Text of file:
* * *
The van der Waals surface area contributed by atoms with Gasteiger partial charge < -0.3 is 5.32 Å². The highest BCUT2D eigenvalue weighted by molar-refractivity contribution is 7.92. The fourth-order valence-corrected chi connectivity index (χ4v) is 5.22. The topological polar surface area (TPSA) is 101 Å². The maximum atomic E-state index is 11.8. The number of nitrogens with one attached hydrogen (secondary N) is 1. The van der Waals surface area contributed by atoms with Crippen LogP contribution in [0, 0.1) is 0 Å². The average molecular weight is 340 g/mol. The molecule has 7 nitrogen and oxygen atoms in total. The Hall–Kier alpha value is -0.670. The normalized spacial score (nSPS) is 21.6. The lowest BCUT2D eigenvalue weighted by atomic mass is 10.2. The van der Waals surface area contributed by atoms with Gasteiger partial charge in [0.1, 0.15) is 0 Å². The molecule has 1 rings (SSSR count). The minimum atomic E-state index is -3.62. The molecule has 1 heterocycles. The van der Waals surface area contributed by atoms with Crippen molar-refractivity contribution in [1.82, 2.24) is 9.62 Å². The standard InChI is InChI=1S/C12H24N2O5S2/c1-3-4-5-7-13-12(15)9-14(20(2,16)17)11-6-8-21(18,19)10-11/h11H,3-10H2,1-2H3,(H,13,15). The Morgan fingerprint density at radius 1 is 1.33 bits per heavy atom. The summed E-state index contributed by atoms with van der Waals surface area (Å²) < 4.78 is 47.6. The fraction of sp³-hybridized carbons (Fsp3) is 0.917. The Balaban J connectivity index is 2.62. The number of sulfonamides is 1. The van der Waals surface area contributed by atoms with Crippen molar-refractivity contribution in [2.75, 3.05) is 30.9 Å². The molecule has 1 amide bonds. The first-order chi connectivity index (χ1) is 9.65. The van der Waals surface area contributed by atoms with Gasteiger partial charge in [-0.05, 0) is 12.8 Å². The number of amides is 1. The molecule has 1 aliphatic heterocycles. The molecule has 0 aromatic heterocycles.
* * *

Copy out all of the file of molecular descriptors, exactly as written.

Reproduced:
The van der Waals surface area contributed by atoms with Gasteiger partial charge < -0.3 is 5.32 Å². The highest BCUT2D eigenvalue weighted by molar-refractivity contribution is 7.92. The fourth-order valence-corrected chi connectivity index (χ4v) is 5.22. The topological polar surface area (TPSA) is 101 Å². The maximum atomic E-state index is 11.8. The number of nitrogens with one attached hydrogen (secondary N) is 1. The van der Waals surface area contributed by atoms with Crippen LogP contribution in [0, 0.1) is 0 Å². The average molecular weight is 340 g/mol. The molecule has 7 nitrogen and oxygen atoms in total. The Hall–Kier alpha value is -0.670. The normalized spacial score (nSPS) is 21.6. The lowest BCUT2D eigenvalue weighted by atomic mass is 10.2. The van der Waals surface area contributed by atoms with Gasteiger partial charge in [0.1, 0.15) is 0 Å². The molecule has 1 rings (SSSR count). The minimum atomic E-state index is -3.62. The molecule has 1 heterocycles. The van der Waals surface area contributed by atoms with Crippen molar-refractivity contribution in [1.82, 2.24) is 9.62 Å². The standard InChI is InChI=1S/C12H24N2O5S2/c1-3-4-5-7-13-12(15)9-14(20(2,16)17)11-6-8-21(18,19)10-11/h11H,3-10H2,1-2H3,(H,13,15). The Morgan fingerprint density at radius 1 is 1.33 bits per heavy atom. The summed E-state index contributed by atoms with van der Waals surface area (Å²) < 4.78 is 47.6. The fraction of sp³-hybridized carbons (Fsp3) is 0.917. The Balaban J connectivity index is 2.62. The number of sulfonamides is 1. The van der Waals surface area contributed by atoms with Crippen molar-refractivity contribution in [2.75, 3.05) is 30.9 Å². The molecule has 1 amide bonds. The first-order chi connectivity index (χ1) is 9.65. The van der Waals surface area contributed by atoms with Gasteiger partial charge in [-0.05, 0) is 12.8 Å². The number of amides is 1. The molecule has 1 aliphatic heterocycles. The molecule has 0 aromatic heterocycles.